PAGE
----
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  • Writer's pictureGrace Episcopal Church

Rainy Days

By Rev. Caroline Osborne

In the Florida, few things are as consistent as rain. Rain can often seem like a nuisance (“It’s raining again?!”) or a threat (“It’s raining because this is the edge of a hurricane…”). But what about in the Bible? Rain features in various stories and sayings from the Bible. Does it have special significance?

To answer that question, you have to understand first that in the Ancient Near East water, especially large bodies of it, was often seen as a symbol for chaos. In Genesis, when the Spirit of God hovers over the waters, the Bible is symbolically also saying that the Spirit hovered over the chaos and, in the act of creation, brought order to that chaos.

Rain maintains some of that sense of chaos throughout the Bible. Rain brings the flood of Noah’s Ark fame, while drought drives Jacob and his sons to Egypt. Moreover, the landscape of Ancient Israel relied heavily on rainfall. There were not many year-round springs in the wilderness where the herdsman traveled with their animals, and rain was needed for their agriculture-reliant society to survive. That desperate need for something so uncontrollable as rain was why many of the people groups around Israel worshipped the Canaanite rain god, Baal. They thought that if they pleased the god who controlled the rain, they would be more likely to be given the rain they needed.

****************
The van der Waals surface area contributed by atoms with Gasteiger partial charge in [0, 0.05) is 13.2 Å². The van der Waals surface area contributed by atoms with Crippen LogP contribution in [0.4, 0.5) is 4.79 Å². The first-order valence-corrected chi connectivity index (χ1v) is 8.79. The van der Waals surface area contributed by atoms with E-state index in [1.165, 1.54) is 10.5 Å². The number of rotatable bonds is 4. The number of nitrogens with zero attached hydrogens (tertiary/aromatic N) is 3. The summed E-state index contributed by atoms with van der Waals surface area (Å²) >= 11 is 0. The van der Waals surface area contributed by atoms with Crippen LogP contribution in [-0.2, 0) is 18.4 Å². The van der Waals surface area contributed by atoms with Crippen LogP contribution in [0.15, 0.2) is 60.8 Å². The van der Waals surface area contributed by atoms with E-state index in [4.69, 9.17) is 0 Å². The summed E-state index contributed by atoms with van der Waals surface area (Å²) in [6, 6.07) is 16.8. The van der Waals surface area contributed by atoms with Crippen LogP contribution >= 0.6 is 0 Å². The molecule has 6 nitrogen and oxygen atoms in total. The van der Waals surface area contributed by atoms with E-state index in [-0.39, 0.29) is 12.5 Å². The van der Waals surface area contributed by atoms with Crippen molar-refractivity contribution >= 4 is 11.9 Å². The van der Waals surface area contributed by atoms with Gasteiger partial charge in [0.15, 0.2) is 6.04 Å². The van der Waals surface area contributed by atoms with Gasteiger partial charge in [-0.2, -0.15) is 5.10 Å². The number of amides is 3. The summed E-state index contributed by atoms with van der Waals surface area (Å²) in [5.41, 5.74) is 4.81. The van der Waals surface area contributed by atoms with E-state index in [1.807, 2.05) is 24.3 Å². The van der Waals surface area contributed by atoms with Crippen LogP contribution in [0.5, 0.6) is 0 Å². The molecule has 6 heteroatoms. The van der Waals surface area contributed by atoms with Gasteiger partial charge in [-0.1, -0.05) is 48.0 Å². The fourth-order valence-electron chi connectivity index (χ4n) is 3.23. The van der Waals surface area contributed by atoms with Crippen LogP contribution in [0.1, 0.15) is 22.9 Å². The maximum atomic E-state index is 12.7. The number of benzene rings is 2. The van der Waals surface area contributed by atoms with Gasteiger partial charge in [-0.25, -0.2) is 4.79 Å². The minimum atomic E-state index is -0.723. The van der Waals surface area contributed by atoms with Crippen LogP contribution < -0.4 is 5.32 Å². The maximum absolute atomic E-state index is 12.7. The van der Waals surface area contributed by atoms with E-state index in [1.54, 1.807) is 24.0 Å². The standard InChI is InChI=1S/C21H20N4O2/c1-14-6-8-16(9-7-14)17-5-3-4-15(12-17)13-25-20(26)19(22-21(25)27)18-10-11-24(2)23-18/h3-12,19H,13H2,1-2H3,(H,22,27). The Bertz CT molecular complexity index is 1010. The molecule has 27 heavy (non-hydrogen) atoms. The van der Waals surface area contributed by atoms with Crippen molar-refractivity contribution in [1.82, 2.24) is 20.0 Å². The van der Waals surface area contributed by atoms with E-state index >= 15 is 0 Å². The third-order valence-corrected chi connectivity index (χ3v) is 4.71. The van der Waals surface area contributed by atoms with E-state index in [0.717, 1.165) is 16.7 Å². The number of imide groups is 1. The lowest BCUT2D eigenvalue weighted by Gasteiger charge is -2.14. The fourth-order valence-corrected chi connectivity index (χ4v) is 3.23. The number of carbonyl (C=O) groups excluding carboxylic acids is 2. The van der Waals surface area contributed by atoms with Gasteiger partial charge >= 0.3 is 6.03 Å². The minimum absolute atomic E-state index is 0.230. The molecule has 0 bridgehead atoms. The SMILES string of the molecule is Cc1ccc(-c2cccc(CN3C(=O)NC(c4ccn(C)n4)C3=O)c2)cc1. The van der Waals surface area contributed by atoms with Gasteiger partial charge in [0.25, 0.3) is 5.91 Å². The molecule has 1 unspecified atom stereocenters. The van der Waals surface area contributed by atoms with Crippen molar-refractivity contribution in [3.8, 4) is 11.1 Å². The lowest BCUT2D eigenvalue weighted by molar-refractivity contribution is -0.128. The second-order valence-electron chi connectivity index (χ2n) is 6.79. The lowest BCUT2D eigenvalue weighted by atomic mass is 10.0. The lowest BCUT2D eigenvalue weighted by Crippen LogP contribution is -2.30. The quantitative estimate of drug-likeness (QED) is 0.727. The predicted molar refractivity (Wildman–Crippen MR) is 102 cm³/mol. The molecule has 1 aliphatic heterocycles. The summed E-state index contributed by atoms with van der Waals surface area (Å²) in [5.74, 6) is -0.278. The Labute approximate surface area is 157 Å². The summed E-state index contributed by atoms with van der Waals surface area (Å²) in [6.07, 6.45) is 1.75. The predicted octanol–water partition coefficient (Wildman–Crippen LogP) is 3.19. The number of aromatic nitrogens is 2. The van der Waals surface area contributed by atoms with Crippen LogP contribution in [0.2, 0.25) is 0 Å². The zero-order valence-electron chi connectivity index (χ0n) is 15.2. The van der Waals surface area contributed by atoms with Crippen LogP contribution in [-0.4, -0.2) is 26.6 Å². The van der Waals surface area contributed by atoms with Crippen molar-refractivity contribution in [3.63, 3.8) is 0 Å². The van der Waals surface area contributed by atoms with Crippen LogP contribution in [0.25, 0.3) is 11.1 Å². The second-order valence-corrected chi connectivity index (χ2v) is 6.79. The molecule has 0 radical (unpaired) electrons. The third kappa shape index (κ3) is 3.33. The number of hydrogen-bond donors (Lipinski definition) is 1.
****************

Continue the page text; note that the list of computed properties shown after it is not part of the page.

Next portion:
God, however, made it a point to show that rain really comes from him. For example, when the people of Israel turned to worshiping Baal under the reign of Ahab and Jezebel, God caused a drought for three years to make it clear who really deserved worship. Likewise, throughout the Psalms, the psalmist talks about God sending rain or having storehouses of snow, symbolizing that the seemingly uncontrollable natural phenomenon of precipitation was under the command of God.

Those same ideas about water and rain play out in the New Testament as well. When Jesus walked on the water and when he calmed the storm, he demonstrated that he truly was God. Who else could conquer the chaos of water or command the uncontrollable weather and be obeyed?

When rainy days come and you may be tempted to feel that the rain is a nuisance, let it remind you of the God who sends the rain and stills the waves, the God who brings order out of chaos and uses a rainbow as a reminder of his faithfulness.

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